Today I have a very special New Friend Megan Mulry visiting.
Megan started following me on Twitter first (who knows why??), something I discovered when I began chatting with her via mutual friends. We’ve since discovered a reciprocal love for the other’s books (which does not always happen, sadly) along with similar sensibilities. She’s become a bright spot in my online world and one of the wonderful developments 2013 brought.
AND she’s giving away an ARC of her new bestseller, which lesser mortals won’t lay paws on until February, so fire up your commenting engines people!!
I’m so excited you asked me to be a part of your Twelve Days of Christmas blog! It didn’t take me long to choose my day, because what the hell is a colly bird anyway? I needed to know!
As usual, I’m all hung up on words. When you first posted about this blog idea, the four birds were listed as ‘colly’ birds and I was all, “What the—?” When you posted the next time, it said “calling” birds and I thought, “Ah. That’s more like it, right?”
You kindly sent me this link explaining the long-standing debate. It’s colly birds. Full stop. Which of course meant I had to venture over to Samuel Johnson’s dictionary to verify (no help whatsoever; ‘collie’ and ‘colly’ were dogs), then to the OED to get some serious fore-word-play on:
So the blackbird theory stands up. But coal-dust and soot got me thinking, because (*fist pump*) that is also the origin of one of our mutual favorites: smut.
The thing I love about words is: they don’t just tell the story, they are the story. Take smut, for example (yes please!). The history of the word smut is delightfully linked with all that dirty sooty goodness too:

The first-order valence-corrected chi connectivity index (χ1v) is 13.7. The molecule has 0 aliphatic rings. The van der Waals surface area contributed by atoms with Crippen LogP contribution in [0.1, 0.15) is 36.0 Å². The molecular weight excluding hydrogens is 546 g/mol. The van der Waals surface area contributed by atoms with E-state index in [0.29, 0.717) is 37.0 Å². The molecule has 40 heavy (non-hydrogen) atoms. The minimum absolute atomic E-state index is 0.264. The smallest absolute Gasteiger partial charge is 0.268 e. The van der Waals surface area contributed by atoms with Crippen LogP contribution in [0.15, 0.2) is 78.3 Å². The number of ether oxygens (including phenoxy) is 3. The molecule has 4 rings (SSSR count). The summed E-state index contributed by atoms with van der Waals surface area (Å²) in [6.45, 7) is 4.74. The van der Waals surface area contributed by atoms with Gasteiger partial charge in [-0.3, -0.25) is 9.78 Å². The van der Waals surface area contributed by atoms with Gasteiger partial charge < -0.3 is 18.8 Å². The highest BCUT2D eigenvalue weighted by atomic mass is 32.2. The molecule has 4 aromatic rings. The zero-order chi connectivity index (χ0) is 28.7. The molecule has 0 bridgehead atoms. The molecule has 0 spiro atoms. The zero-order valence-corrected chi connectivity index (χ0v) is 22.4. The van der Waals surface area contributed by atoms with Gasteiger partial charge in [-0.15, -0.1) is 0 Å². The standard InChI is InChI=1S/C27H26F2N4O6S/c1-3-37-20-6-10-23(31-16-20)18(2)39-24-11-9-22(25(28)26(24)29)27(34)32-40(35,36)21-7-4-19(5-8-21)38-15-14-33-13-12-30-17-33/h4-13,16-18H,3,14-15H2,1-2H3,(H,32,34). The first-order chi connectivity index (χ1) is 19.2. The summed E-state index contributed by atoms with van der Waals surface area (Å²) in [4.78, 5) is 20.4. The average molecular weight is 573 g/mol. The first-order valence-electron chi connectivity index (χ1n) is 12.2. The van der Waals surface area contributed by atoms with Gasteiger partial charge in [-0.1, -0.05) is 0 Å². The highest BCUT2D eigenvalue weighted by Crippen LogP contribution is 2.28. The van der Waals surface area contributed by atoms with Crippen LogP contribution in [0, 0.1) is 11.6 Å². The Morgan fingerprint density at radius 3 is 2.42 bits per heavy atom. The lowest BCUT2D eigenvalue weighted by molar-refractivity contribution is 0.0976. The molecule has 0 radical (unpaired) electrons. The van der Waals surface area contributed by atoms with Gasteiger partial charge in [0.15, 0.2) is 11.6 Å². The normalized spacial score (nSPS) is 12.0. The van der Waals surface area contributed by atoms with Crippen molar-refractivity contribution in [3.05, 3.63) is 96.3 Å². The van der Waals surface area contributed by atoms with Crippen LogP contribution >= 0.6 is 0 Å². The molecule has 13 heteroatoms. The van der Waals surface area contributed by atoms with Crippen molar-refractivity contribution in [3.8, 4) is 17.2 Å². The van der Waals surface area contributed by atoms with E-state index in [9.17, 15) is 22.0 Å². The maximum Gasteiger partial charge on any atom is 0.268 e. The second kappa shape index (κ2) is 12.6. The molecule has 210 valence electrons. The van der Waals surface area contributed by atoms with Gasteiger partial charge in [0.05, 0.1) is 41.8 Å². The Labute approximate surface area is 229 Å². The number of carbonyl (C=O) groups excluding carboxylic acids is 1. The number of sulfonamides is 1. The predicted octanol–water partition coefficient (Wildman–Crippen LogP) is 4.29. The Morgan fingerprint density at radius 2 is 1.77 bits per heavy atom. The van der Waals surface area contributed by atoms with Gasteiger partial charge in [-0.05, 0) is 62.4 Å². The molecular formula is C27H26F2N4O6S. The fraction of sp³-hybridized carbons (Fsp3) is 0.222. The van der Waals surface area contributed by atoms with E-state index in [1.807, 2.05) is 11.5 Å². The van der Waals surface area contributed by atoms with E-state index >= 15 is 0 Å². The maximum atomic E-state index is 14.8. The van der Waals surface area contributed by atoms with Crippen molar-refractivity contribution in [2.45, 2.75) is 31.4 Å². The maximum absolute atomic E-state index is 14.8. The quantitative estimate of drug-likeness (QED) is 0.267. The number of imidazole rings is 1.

So we’ve got the ‘colly’ part all set: those birds were really four sexy little tarts.
Wait! Birds, you say? Well, now I’ve got Michael Caine in Alfie and Mike Myers in Austin Powers yammering on about sexy birds. But was it a 60s thing? Referring to women as chicks and birds? Back to the salt mines I went:
That’s Samuel Johnson right there. That’s like…old (first published 1755). And not even a mention of the “feathered tribe.” And here is a subsequent definition from OED:
*tries and fails avoid bird/bride/bryd/burd rabbithole…twenty minutes later…*
So, right! Where was I? Oh, yes. Basically, I rest my case. It’s all right there in black and white. Those four colly birds were a bunch of dirty whores out for a good time with the leaping lords. Four birds…ten lords…I like the odds.
Next year, I’ll be researching the French Hens (arrogant bitches).
Oh, and since this should probably have something to do with my upcoming book (or something) I am giving away a super-top-secret advance reader copy of my February release, R IS FOR REBEL, to a random commenter. Why? Because the heroine, Abigail Heyworth, is one of my all-time favorite colly birds: she likes her sex smutty and to keep her hero…leaping. To win a copy, please let me know: who are your favorite colly-bird, sex-loving heroines?
Happy caroling everyone!
PS And just for kicks, here’s a portrait of the aforementioned Samuel Johnson,painted by Joshua Reynolds, which I’m attaching because he’s so totally reading smut, right? No question. How do I know? Because he looks exactly like I do when I’m reading Jeffe’s books and tell my husband, “This is research, damn it!”